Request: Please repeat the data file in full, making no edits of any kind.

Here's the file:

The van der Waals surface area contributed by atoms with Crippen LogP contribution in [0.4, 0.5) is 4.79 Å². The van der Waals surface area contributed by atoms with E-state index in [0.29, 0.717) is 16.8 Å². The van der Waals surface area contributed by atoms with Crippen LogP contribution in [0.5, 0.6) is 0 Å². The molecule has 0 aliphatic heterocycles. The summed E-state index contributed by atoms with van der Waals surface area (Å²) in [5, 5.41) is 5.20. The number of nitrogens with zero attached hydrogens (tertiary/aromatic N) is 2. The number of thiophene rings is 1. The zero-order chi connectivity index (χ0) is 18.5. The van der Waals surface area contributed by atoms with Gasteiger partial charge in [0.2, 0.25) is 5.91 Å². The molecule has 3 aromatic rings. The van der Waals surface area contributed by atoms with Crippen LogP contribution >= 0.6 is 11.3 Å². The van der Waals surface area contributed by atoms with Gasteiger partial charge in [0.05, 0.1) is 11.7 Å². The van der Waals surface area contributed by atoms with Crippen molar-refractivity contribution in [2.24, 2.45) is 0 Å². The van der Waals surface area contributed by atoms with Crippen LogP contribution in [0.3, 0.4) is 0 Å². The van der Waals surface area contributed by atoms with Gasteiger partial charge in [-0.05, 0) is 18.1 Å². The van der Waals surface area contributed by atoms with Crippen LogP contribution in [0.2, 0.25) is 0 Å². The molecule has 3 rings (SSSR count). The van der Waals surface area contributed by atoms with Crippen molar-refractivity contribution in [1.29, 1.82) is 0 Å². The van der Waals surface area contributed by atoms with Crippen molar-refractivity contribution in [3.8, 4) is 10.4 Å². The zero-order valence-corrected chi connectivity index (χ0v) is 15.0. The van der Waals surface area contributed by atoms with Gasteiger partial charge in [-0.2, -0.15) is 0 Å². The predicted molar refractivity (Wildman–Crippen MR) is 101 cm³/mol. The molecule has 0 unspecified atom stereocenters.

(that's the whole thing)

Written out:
The van der Waals surface area contributed by atoms with Crippen LogP contribution in [0.4, 0.5) is 4.79 Å². The van der Waals surface area contributed by atoms with E-state index in [0.29, 0.717) is 16.8 Å². The van der Waals surface area contributed by atoms with Crippen LogP contribution in [0.5, 0.6) is 0 Å². The molecule has 0 aliphatic heterocycles. The summed E-state index contributed by atoms with van der Waals surface area (Å²) in [5, 5.41) is 5.20. The number of nitrogens with zero attached hydrogens (tertiary/aromatic N) is 2. The number of thiophene rings is 1. The zero-order chi connectivity index (χ0) is 18.5. The van der Waals surface area contributed by atoms with Gasteiger partial charge in [0.2, 0.25) is 5.91 Å². The molecule has 3 aromatic rings. The van der Waals surface area contributed by atoms with Crippen LogP contribution >= 0.6 is 11.3 Å². The van der Waals surface area contributed by atoms with Gasteiger partial charge in [0.05, 0.1) is 11.7 Å². The van der Waals surface area contributed by atoms with Crippen molar-refractivity contribution in [2.24, 2.45) is 0 Å². The van der Waals surface area contributed by atoms with Crippen LogP contribution in [0.3, 0.4) is 0 Å². The van der Waals surface area contributed by atoms with Gasteiger partial charge in [-0.05, 0) is 18.1 Å². The van der Waals surface area contributed by atoms with Crippen LogP contribution in [0.2, 0.25) is 0 Å². The molecule has 3 rings (SSSR count). The van der Waals surface area contributed by atoms with Crippen molar-refractivity contribution in [1.29, 1.82) is 0 Å². The van der Waals surface area contributed by atoms with Crippen molar-refractivity contribution in [3.8, 4) is 10.4 Å². The zero-order valence-corrected chi connectivity index (χ0v) is 15.0. The van der Waals surface area contributed by atoms with Gasteiger partial charge in [-0.2, -0.15) is 0 Å². The predicted molar refractivity (Wildman–Crippen MR) is 101 cm³/mol. The molecule has 0 unspecified atom stereocenters.